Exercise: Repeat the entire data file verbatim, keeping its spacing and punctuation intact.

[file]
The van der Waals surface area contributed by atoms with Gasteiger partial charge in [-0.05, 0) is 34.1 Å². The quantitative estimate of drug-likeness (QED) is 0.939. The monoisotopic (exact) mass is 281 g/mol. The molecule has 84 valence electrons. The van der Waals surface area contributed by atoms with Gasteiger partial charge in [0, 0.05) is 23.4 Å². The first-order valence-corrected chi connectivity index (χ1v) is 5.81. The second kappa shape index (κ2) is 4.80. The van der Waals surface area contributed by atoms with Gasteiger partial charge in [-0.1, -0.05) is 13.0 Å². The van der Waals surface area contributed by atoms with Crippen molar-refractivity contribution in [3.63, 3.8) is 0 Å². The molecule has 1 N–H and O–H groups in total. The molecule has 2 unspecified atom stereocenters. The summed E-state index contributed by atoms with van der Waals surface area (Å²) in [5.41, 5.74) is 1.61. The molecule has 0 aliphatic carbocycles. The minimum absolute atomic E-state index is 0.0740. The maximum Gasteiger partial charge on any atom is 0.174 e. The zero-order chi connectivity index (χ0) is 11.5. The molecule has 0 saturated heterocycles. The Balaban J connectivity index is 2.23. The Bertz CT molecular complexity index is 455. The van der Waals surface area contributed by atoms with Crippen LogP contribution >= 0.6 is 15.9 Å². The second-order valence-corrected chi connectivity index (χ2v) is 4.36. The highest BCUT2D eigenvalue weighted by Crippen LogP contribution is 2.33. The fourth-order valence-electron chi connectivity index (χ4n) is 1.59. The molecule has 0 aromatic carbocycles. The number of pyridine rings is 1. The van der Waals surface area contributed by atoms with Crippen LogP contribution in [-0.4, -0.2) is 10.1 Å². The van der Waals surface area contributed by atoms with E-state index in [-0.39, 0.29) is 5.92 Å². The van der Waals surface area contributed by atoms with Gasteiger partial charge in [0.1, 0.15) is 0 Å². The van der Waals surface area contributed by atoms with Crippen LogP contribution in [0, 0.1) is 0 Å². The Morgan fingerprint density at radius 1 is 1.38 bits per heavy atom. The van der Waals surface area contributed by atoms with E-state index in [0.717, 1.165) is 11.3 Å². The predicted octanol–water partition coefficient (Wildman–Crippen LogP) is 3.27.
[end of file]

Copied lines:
The van der Waals surface area contributed by atoms with Gasteiger partial charge in [-0.05, 0) is 34.1 Å². The quantitative estimate of drug-likeness (QED) is 0.939. The monoisotopic (exact) mass is 281 g/mol. The molecule has 84 valence electrons. The van der Waals surface area contributed by atoms with Gasteiger partial charge in [0, 0.05) is 23.4 Å². The first-order valence-corrected chi connectivity index (χ1v) is 5.81. The second kappa shape index (κ2) is 4.80. The van der Waals surface area contributed by atoms with Gasteiger partial charge in [-0.1, -0.05) is 13.0 Å². The van der Waals surface area contributed by atoms with Crippen molar-refractivity contribution in [3.63, 3.8) is 0 Å². The molecule has 1 N–H and O–H groups in total. The molecule has 2 unspecified atom stereocenters. The summed E-state index contributed by atoms with van der Waals surface area (Å²) in [5.41, 5.74) is 1.61. The molecule has 0 aliphatic carbocycles. The minimum absolute atomic E-state index is 0.0740. The maximum Gasteiger partial charge on any atom is 0.174 e. The zero-order chi connectivity index (χ0) is 11.5. The molecule has 0 saturated heterocycles. The Balaban J connectivity index is 2.23. The Bertz CT molecular complexity index is 455. The van der Waals surface area contributed by atoms with Crippen LogP contribution >= 0.6 is 15.9 Å². The second-order valence-corrected chi connectivity index (χ2v) is 4.36. The highest BCUT2D eigenvalue weighted by Crippen LogP contribution is 2.33. The fourth-order valence-electron chi connectivity index (χ4n) is 1.59. The molecule has 0 aromatic carbocycles. The number of pyridine rings is 1. The van der Waals surface area contributed by atoms with Crippen LogP contribution in [-0.4, -0.2) is 10.1 Å². The van der Waals surface area contributed by atoms with E-state index in [-0.39, 0.29) is 5.92 Å². The van der Waals surface area contributed by atoms with Gasteiger partial charge in [0.1, 0.15) is 0 Å². The van der Waals surface area contributed by atoms with Crippen LogP contribution in [0, 0.1) is 0 Å². The Morgan fingerprint density at radius 1 is 1.38 bits per heavy atom. The van der Waals surface area contributed by atoms with E-state index in [0.717, 1.165) is 11.3 Å². The predicted octanol–water partition coefficient (Wildman–Crippen LogP) is 3.27.